Carlson, from Tualatin Hills in Oregon, is a great freestyle/backstroker, going 50.2/1:47.9 in the 100 and 200 yard freestyles plus 53.8/1:57.9 in the 100 and 200 yard backstrokes. That’s more resources invested in shoring-up that backstroke group.

And finally, their diver. Kassidy Cook from the Woodlands program is the number one women’s diving recruit in the country, and one of the best in years. She just barely missed the Olympic Team in the 3-meter at the Olympic Trials, placing 4th, and is a former multiple-time Junior National Champion on both springboards.She’s also been very good on the platform in the past, but as she’s moved to the more elite levels of the sport has shied away from that event. Given some battles with shoulder injuries, she may be a two-event diver at Stanford, but she could be an NCAA top three finisher, if not champion, as a freshman.

This is another small class, as women’s NCAA teams seem to be in the mode of shrinking their rosters a bit.

3. Georgia Bulldogs

Top Additions: Olivia Smoliga, Emily Cameron, Rachel Zilinskas
Rest of the Class: Kimberlee John-Williams, Anna Kolanowski, Elizabeth Ann Kirkland (diving)

It would have been improbable, especially in the fall signing period prior to hanging another ‘National Champions’ banner, for Georgia to replace their outgoing class that included Megan Romano and Allison Schmitt. However, their incoming freshmen class should result in a very strong, if new-look, Georgia team that suddenly should have incredible medley relays to go with their history in the free relays.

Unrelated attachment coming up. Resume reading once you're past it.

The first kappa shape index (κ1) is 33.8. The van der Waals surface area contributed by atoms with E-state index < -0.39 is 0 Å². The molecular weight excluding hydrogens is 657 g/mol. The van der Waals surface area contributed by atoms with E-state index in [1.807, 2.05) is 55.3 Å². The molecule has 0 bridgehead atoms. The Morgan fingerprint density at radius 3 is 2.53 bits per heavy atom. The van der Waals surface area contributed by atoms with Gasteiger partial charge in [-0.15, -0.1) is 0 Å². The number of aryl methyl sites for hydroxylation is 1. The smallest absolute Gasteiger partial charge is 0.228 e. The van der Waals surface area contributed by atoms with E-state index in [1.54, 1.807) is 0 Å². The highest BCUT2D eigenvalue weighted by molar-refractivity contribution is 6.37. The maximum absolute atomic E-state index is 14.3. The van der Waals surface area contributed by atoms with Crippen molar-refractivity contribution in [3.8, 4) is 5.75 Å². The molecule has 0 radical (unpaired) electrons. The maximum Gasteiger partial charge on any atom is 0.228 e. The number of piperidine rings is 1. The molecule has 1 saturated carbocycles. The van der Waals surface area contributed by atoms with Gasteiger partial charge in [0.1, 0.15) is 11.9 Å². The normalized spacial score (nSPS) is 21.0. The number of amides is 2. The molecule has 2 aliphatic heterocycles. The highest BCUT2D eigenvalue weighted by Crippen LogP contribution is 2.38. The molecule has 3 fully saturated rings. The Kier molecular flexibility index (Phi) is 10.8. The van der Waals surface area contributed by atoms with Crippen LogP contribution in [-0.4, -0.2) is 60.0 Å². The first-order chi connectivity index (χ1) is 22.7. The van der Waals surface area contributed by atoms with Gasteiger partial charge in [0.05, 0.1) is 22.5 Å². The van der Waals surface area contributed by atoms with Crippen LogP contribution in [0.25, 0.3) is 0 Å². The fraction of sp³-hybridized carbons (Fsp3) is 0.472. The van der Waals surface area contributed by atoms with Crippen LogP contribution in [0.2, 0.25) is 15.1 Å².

That begins with Olivia Smoliga, who was the first high school swimmer under 22 seconds in the 50 yard free (21.99) and could help in all four of the shorter relays immediately. In the freestyle races, she goes 21.99/47.89 in the 50 and 100; in the backstrokes, she goes 51.4/1:56.8 in the 100 and 200 yard races. That means immediately she will be a backstroke upgrade even from the great Megan Romano. She gives Georgia a big leg-up in their head-to-head rivalry with Cal, as she’s one of a handful of swimmers in the country who can challenge Cal’s backstroke dominance next year (she would’ve been in the A-Final in 2013 at NCAA’s).

Also joining the backstroke group is Kimberlee John-Williams, a native of Trinidad & Tobago who swam at the Baylor School in Tennessee; she is the defending Tennessee State Champion with a 54.04 in the 100 yard back, and has split 22.8 and 50.8 in the 50 and 100 yard freestyles on relays. She’s seen as a swimmer with a ton of upside, given her size and strength.